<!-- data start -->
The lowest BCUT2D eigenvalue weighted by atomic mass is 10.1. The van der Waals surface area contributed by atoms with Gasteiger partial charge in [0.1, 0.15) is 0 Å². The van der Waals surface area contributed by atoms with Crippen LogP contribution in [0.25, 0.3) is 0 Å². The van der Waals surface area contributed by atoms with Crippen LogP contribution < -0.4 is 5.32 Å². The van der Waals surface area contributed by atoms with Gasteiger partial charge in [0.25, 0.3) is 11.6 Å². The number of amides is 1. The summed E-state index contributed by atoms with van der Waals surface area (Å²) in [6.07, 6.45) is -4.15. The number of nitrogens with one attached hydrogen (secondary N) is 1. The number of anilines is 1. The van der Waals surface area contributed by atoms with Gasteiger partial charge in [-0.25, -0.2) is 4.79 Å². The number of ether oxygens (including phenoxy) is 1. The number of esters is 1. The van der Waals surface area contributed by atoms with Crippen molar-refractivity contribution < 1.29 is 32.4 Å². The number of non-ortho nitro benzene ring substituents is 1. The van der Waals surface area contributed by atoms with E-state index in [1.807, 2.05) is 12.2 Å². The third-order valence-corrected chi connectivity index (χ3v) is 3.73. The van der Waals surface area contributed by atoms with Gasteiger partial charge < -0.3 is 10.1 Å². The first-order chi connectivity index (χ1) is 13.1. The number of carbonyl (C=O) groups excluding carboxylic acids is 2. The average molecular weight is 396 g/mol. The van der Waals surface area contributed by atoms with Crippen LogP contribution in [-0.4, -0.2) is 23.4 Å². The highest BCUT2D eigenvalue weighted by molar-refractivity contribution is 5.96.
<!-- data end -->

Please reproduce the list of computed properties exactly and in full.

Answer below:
The lowest BCUT2D eigenvalue weighted by atomic mass is 10.1. The van der Waals surface area contributed by atoms with Gasteiger partial charge in [0.1, 0.15) is 0 Å². The van der Waals surface area contributed by atoms with Crippen LogP contribution in [0.25, 0.3) is 0 Å². The van der Waals surface area contributed by atoms with Crippen LogP contribution < -0.4 is 5.32 Å². The van der Waals surface area contributed by atoms with Gasteiger partial charge in [0.25, 0.3) is 11.6 Å². The number of amides is 1. The summed E-state index contributed by atoms with van der Waals surface area (Å²) in [6.07, 6.45) is -4.15. The number of nitrogens with one attached hydrogen (secondary N) is 1. The number of anilines is 1. The van der Waals surface area contributed by atoms with Gasteiger partial charge in [-0.25, -0.2) is 4.79 Å². The number of ether oxygens (including phenoxy) is 1. The number of esters is 1. The van der Waals surface area contributed by atoms with Crippen molar-refractivity contribution < 1.29 is 32.4 Å². The number of non-ortho nitro benzene ring substituents is 1. The van der Waals surface area contributed by atoms with E-state index in [1.807, 2.05) is 12.2 Å². The third-order valence-corrected chi connectivity index (χ3v) is 3.73. The van der Waals surface area contributed by atoms with Gasteiger partial charge < -0.3 is 10.1 Å². The first-order chi connectivity index (χ1) is 13.1. The number of carbonyl (C=O) groups excluding carboxylic acids is 2. The average molecular weight is 396 g/mol. The van der Waals surface area contributed by atoms with Crippen LogP contribution in [-0.4, -0.2) is 23.4 Å². The highest BCUT2D eigenvalue weighted by molar-refractivity contribution is 5.96.